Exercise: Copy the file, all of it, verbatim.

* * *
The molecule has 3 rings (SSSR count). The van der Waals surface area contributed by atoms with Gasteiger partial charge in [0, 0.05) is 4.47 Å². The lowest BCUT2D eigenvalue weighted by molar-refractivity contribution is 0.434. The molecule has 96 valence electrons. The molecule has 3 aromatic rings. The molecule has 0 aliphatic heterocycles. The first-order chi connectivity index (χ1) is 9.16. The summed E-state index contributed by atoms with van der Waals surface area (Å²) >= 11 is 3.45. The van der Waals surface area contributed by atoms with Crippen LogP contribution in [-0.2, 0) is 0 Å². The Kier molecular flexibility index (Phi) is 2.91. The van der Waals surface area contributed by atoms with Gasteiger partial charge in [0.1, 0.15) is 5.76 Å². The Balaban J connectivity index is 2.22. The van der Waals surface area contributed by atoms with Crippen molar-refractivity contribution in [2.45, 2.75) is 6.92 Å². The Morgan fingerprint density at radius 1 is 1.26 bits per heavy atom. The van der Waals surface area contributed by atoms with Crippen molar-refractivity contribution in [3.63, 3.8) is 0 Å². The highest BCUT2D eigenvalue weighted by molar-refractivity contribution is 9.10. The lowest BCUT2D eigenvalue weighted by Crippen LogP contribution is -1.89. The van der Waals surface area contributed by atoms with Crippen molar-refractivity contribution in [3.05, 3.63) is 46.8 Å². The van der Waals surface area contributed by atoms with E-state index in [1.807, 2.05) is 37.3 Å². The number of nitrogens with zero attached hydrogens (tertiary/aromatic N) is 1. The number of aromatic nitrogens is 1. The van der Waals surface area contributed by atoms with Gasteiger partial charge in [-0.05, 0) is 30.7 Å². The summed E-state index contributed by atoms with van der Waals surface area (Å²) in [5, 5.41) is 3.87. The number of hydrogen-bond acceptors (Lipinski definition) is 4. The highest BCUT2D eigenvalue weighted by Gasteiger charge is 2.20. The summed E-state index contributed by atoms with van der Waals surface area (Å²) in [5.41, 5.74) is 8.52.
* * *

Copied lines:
The molecule has 3 rings (SSSR count). The van der Waals surface area contributed by atoms with Gasteiger partial charge in [0, 0.05) is 4.47 Å². The lowest BCUT2D eigenvalue weighted by molar-refractivity contribution is 0.434. The molecule has 96 valence electrons. The molecule has 3 aromatic rings. The molecule has 0 aliphatic heterocycles. The first-order chi connectivity index (χ1) is 9.16. The summed E-state index contributed by atoms with van der Waals surface area (Å²) >= 11 is 3.45. The van der Waals surface area contributed by atoms with Crippen LogP contribution in [-0.2, 0) is 0 Å². The Kier molecular flexibility index (Phi) is 2.91. The van der Waals surface area contributed by atoms with Gasteiger partial charge in [0.1, 0.15) is 5.76 Å². The Balaban J connectivity index is 2.22. The van der Waals surface area contributed by atoms with Crippen molar-refractivity contribution in [2.45, 2.75) is 6.92 Å². The Morgan fingerprint density at radius 1 is 1.26 bits per heavy atom. The van der Waals surface area contributed by atoms with Crippen molar-refractivity contribution in [3.63, 3.8) is 0 Å². The highest BCUT2D eigenvalue weighted by molar-refractivity contribution is 9.10. The lowest BCUT2D eigenvalue weighted by Crippen LogP contribution is -1.89. The van der Waals surface area contributed by atoms with Crippen molar-refractivity contribution in [3.05, 3.63) is 46.8 Å². The van der Waals surface area contributed by atoms with E-state index in [1.807, 2.05) is 37.3 Å². The number of nitrogens with zero attached hydrogens (tertiary/aromatic N) is 1. The number of aromatic nitrogens is 1. The van der Waals surface area contributed by atoms with Gasteiger partial charge in [-0.05, 0) is 30.7 Å². The summed E-state index contributed by atoms with van der Waals surface area (Å²) in [5, 5.41) is 3.87. The number of hydrogen-bond acceptors (Lipinski definition) is 4. The highest BCUT2D eigenvalue weighted by Gasteiger charge is 2.20. The summed E-state index contributed by atoms with van der Waals surface area (Å²) in [5.41, 5.74) is 8.52.